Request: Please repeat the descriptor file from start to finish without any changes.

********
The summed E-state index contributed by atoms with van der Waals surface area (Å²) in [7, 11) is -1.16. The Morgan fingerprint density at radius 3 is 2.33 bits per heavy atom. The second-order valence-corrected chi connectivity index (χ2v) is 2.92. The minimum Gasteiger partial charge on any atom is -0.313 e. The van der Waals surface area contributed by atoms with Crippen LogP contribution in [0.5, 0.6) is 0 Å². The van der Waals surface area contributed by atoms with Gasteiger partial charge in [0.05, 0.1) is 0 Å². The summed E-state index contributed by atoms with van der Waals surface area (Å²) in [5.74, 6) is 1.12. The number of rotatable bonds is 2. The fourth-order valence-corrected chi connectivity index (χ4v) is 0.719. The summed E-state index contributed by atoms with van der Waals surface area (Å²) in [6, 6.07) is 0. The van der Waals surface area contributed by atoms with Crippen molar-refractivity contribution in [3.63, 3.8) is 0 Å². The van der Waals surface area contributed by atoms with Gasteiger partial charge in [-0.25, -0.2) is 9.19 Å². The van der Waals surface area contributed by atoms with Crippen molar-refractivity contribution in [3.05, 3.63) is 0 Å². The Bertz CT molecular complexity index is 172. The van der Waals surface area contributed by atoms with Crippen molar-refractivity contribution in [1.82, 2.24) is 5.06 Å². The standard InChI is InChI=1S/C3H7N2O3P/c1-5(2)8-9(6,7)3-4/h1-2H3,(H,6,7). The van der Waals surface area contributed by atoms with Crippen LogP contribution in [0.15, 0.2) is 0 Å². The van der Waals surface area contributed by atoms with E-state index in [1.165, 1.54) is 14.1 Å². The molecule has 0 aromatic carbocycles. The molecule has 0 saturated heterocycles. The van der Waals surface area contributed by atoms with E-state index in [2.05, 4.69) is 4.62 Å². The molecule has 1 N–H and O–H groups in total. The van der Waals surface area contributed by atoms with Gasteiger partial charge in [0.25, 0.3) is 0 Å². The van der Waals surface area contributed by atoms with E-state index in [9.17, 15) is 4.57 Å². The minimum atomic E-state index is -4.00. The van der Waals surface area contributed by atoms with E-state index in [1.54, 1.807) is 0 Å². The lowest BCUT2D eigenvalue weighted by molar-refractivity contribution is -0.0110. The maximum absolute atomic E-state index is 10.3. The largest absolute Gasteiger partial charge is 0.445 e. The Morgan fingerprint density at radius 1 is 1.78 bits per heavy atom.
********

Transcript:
The summed E-state index contributed by atoms with van der Waals surface area (Å²) in [7, 11) is -1.16. The Morgan fingerprint density at radius 3 is 2.33 bits per heavy atom. The second-order valence-corrected chi connectivity index (χ2v) is 2.92. The minimum Gasteiger partial charge on any atom is -0.313 e. The van der Waals surface area contributed by atoms with Crippen LogP contribution in [0.5, 0.6) is 0 Å². The van der Waals surface area contributed by atoms with Gasteiger partial charge in [0.05, 0.1) is 0 Å². The summed E-state index contributed by atoms with van der Waals surface area (Å²) in [5.74, 6) is 1.12. The number of rotatable bonds is 2. The fourth-order valence-corrected chi connectivity index (χ4v) is 0.719. The summed E-state index contributed by atoms with van der Waals surface area (Å²) in [6, 6.07) is 0. The van der Waals surface area contributed by atoms with Crippen molar-refractivity contribution in [3.63, 3.8) is 0 Å². The van der Waals surface area contributed by atoms with Gasteiger partial charge in [-0.25, -0.2) is 9.19 Å². The van der Waals surface area contributed by atoms with Crippen molar-refractivity contribution in [3.05, 3.63) is 0 Å². The Bertz CT molecular complexity index is 172. The van der Waals surface area contributed by atoms with Crippen molar-refractivity contribution in [1.82, 2.24) is 5.06 Å². The standard InChI is InChI=1S/C3H7N2O3P/c1-5(2)8-9(6,7)3-4/h1-2H3,(H,6,7). The van der Waals surface area contributed by atoms with Crippen LogP contribution in [0.15, 0.2) is 0 Å². The van der Waals surface area contributed by atoms with E-state index in [1.165, 1.54) is 14.1 Å². The molecule has 0 aromatic carbocycles. The molecule has 0 saturated heterocycles. The van der Waals surface area contributed by atoms with E-state index in [2.05, 4.69) is 4.62 Å². The molecule has 1 N–H and O–H groups in total. The van der Waals surface area contributed by atoms with Gasteiger partial charge in [0.25, 0.3) is 0 Å². The van der Waals surface area contributed by atoms with E-state index in [9.17, 15) is 4.57 Å². The minimum atomic E-state index is -4.00. The van der Waals surface area contributed by atoms with E-state index in [1.54, 1.807) is 0 Å². The lowest BCUT2D eigenvalue weighted by molar-refractivity contribution is -0.0110. The maximum absolute atomic E-state index is 10.3. The largest absolute Gasteiger partial charge is 0.445 e. The Morgan fingerprint density at radius 1 is 1.78 bits per heavy atom.